Showing posts with label Birth control. Show all posts
Showing posts with label Birth control. Show all posts

Friday, February 18, 2011

Stand with Planned Parenthood

The House of Representatives has voted to cut all federal funding for Planned Parenthood.

By law, federal funds haven’t paid for abortions since the 1970s, so the House hasn’t voted to cut abortion funding. They’re cutting funding for the entire Title X program — funding for contraception, cancer screening, STI tests, sex education, mammograms, HIV testing and diagnosis, and pregnancy screening and counseling. Title X is the only federal program dedicated solely to providing individuals with comprehensive family planning and preventive health services, particularly low-income families. Last year, 5 million people benefited from the services funded by Title X.

Planned Parenthood is the target of this legislation, and American women the primary victims. This isn’t about abortion — it’s about cutting access to health care for women.

Take action against what could have hugely detrimental effects for women's health care. Sign Planned Parenthood's "open letter to every single representative in the House who voted for this cruel, unconscionable, unthinkable law, and to every senator who still has a chance to stop it."

Friday, September 25, 2009

Family Planning in Central Wisconsin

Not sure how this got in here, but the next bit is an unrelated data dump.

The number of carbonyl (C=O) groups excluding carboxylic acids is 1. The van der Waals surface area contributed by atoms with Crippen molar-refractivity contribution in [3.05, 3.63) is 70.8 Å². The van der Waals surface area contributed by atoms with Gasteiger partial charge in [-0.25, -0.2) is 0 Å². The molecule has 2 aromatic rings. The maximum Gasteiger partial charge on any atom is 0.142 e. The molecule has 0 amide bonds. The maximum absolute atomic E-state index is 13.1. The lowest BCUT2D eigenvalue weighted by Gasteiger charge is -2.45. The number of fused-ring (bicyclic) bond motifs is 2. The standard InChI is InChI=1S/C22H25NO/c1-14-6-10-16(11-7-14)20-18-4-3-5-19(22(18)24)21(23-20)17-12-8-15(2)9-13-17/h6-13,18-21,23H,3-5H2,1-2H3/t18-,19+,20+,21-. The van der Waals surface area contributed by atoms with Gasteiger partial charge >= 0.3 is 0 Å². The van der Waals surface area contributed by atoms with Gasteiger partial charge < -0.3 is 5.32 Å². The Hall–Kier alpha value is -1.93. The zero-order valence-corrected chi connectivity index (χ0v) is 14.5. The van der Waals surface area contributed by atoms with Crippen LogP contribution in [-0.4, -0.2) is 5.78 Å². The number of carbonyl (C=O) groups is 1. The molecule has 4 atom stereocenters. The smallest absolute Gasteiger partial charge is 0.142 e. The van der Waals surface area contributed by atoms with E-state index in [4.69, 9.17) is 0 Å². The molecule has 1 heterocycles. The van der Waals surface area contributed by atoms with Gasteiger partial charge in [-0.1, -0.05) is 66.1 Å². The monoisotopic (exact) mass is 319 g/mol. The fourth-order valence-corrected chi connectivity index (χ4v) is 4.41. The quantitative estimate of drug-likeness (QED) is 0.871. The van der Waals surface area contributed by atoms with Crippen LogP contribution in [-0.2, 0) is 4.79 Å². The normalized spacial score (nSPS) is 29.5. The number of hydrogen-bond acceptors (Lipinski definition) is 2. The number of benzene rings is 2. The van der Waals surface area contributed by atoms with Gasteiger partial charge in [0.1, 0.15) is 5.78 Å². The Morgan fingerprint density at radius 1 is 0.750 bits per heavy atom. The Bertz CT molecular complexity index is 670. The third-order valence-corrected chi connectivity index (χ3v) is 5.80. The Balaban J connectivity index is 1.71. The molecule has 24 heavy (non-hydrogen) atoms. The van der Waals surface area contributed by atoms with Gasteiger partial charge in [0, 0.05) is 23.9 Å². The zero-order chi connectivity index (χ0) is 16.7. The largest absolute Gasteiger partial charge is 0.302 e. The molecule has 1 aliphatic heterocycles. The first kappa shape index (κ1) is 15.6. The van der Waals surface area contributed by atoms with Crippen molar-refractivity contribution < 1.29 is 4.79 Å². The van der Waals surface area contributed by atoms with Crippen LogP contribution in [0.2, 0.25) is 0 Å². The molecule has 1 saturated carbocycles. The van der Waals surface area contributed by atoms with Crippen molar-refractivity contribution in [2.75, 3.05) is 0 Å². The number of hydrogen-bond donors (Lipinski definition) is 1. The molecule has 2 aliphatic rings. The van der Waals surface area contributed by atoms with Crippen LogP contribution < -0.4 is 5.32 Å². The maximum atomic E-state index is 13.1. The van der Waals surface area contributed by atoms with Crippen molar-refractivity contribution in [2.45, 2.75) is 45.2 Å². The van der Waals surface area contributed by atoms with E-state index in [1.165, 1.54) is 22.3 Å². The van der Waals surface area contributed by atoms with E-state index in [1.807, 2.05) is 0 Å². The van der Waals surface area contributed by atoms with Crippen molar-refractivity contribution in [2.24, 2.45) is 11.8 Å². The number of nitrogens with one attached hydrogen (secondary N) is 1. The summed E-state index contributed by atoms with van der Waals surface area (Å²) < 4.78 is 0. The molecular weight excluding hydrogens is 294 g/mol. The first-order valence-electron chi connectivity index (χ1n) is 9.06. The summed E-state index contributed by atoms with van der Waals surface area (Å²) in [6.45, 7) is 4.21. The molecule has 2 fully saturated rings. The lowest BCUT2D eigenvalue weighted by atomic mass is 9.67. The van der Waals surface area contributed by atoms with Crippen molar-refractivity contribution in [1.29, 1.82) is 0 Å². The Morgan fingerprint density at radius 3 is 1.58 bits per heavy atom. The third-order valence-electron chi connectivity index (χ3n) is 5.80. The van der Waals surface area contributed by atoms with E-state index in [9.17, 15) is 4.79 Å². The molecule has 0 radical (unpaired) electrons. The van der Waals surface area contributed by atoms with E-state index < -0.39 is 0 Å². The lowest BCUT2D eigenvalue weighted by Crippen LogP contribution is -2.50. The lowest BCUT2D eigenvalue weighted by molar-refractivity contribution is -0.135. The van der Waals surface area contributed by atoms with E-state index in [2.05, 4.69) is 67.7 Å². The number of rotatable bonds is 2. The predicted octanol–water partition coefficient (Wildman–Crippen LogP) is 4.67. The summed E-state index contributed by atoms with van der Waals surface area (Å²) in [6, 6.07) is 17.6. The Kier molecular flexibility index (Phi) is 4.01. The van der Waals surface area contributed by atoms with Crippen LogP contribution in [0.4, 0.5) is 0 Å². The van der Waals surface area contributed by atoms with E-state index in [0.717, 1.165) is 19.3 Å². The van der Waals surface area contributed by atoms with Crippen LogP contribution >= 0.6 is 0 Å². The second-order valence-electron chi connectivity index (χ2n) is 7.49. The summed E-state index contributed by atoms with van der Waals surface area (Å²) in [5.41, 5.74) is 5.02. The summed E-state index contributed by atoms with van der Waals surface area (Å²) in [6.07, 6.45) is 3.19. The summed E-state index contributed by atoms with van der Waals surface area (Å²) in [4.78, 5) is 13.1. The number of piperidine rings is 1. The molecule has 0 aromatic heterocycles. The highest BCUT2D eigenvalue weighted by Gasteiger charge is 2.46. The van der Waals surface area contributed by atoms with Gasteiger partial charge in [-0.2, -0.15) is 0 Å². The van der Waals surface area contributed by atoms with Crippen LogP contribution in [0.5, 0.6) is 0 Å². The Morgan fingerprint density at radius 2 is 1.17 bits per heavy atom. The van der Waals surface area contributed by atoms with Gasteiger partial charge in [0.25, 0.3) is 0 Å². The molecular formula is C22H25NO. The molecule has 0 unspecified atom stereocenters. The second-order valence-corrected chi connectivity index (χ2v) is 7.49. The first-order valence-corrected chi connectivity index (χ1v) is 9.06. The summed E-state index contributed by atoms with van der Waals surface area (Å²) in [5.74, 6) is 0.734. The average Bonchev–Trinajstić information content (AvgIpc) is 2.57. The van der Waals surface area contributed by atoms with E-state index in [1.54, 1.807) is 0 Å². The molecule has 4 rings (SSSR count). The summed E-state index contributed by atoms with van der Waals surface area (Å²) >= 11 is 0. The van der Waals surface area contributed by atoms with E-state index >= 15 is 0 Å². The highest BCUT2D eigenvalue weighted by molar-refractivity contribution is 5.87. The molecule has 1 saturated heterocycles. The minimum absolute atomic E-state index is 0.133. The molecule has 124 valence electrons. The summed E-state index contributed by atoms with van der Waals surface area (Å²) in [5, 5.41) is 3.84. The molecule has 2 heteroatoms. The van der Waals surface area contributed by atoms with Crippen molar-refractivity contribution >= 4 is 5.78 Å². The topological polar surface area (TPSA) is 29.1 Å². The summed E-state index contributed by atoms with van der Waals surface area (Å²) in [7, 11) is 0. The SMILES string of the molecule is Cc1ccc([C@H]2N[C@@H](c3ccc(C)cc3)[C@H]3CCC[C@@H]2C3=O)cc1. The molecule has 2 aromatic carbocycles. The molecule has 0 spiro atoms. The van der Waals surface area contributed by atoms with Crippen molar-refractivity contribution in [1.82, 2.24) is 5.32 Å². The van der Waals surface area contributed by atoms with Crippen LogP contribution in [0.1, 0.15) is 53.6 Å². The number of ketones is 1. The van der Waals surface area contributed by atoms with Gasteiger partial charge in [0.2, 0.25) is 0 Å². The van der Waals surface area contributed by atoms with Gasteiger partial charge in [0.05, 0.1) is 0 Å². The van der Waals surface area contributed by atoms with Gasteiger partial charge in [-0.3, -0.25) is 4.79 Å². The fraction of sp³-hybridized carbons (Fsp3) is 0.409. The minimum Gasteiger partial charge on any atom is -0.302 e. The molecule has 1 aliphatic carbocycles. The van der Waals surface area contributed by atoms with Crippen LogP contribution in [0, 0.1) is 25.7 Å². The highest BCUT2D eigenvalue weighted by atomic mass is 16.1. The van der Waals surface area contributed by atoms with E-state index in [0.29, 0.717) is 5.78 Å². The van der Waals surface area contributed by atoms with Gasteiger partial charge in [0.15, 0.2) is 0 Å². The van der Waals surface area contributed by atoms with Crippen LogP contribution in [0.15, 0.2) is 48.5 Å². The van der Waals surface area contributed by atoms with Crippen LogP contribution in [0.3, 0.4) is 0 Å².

I just wanted to pass along this video about a family planning clinic in Wausau, Wisconsin. Wausau is a 20-30 minute drive from both my parent's hometowns and I'm pretty familiar with the town and area. For my parents growing up, Wausau was a big city. It's not totally surprising to see this type of atmosphere around a family planning clinic in this area - a clinic which doesn't provide abortions, by the way.

h/t Miriam at Feministing.

Wednesday, April 22, 2009

17-year-old women can now purchase Plan B without prescription

Remember when U.S. District Judge Edward R. Korman of New York told the FDA to reconsider a 2006 decision that only allowed women 18 and over access to Plan B without a prescription?

Well, that's exactly what happened.

Friday, March 27, 2009

Judge thinks FDA should lift age restriction for the baby-killing abortion pill* (Plan B)

U.S. District Judge Edward R. Korman of New York has recently instructed the FDA to rethink its 2006 decision that only allows women over 18 years to have access to Plan B without a prescription. Korman urged the agency to "make Plan B available to 17-year-olds within 30 days and to review whether to make the emergency contraceptive available to all ages without a doctor's order."
In his 52-page decision, Korman repeatedly criticized the FDA's handling of the issue, agreeing with allegations in a lawsuit that the decision was "arbitrary and capricious" and influenced by "political and ideological" considerations imposed by the Bush administration.
Of course, not everyone is excited about this. Some conservative Congress members and other groups still like to think that Plan B is unsafe, could "encourage sexual activity and make it easier for men to have sex with underage girls," and of course, that it's a baby-killing abortion pill.